I own nothing

but my smile.

I take my country in my arms

and talk to her

about all the prisoners’ lives… out there

beyond the prison’s borders,

beyond the jailer’s grasp,

and about man’s need… for his fellow man,

about a dream

that was licit

and possible,

about a burden

that could be borne

if everyone took part in it.


I laugh at a song

they call “criminal,”

which provoked them

to erect a hundred barricades.

On our account, they block out the sun

and the thoughts in the head.

They want to hide the past

behind locks and bolts,

preventing him from whispering

about how things once were.

They want to hide him

by appointing guards—

weak-minded foreigners

estranged from the people.

But what wonder is this?

His fate is written

in all the prison cells.

His cell has neither bricks

nor steel,

and he was not defeated

within it.

Outside… a squadron of slaves.

Inside… a crucified messiah.

The thorns above his brow

are witnesses: You betrayed his revolution

with your own hands.

With shame in your eyes, you

are the Judases of the past,

whatever your religion, whatever

miniscule vision you have.

We’ve come back

and we see you.


You who imprisoned

the light, that naked groaning.

The light doesn’t care

how tall the fence is;

it’s not hemmed in

by steel bars

or officers’ uniforms.

It cannot be forgotten.

You can take a public square away from us,

but there are thousands and thousands of others,

and I’ll be there, waiting for you.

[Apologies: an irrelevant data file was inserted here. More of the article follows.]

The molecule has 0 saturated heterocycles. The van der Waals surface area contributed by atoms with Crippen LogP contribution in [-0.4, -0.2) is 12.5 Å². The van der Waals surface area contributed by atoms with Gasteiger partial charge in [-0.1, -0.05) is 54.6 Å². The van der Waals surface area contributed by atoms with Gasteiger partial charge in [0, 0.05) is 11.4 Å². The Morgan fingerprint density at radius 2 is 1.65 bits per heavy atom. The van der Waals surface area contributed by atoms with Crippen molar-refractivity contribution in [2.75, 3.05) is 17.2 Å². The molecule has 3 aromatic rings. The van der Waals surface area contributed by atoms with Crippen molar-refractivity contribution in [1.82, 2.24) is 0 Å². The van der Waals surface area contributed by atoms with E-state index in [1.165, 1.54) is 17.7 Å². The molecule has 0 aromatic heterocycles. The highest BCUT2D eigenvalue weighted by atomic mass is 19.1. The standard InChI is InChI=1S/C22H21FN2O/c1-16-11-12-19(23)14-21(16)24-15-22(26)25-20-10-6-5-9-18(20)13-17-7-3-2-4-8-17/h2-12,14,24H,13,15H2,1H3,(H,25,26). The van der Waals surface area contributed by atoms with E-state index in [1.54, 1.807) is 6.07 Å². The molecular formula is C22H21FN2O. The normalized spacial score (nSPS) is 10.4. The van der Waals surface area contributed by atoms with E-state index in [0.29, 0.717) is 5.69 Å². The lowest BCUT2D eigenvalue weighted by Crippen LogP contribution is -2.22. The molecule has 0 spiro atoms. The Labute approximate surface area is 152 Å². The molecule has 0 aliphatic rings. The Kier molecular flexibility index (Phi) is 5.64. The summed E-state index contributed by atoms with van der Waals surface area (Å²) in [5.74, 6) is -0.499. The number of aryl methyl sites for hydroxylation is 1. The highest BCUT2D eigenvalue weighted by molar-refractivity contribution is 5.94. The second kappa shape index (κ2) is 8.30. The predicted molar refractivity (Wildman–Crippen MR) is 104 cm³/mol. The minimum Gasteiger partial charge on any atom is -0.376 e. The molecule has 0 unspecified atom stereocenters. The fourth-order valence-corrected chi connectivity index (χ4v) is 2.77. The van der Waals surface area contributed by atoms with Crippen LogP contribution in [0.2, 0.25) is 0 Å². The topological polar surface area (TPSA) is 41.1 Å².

Our land will not betray us.

With each olive branch

we’re weaving your shrouds.

And the young man you killed

has come back, awake now

and angry.

He’s got a bone to pick

with his killer.

He’s got a bone to pick

with the one who betrayed him,

the one who, on that night of hope,

acquiesced, fell silent, and slept.

His wound has healed; he’s come back,

a knight

without a bridle;

he’s setting up the trial

while an imam prays among us

and illumines the one who was blind;

he’s rolling up his sleeves, preparing

for a fight;

he was killed—yes, it’s true—and yet

he has his role in this epic;

he stands there now

and holds his ground.


We’ve returned

to call on God

and proclaim it: “We’ve come back,

come back

hand in hand.”

Again we proclaim it: “We’ve come back,

and we vow

to spread the light,

the new dawn,

the keen-sighted conscience.”

We’ve come back, and we can smell

the fear in in your veins;

and our cheers tonight

are the sweetest of all:

“We are not afraid.  

We are not afraid.”


We saw a country

rise from sleep

to trample a pharaoh

and cleanse the age

of the cane and cudgel.

We saw a country sing:

those were no slave songs,

no harbingers of doom, rather

songs fitting

for a new kind of steel.

We saw it.

We saw a country

where no one is oppressed.


Translated from Egyptian Colloquial Arabic. Due to the potential for political repercussions against himself and his family, the translator of this poem has chosen to remain anonymous.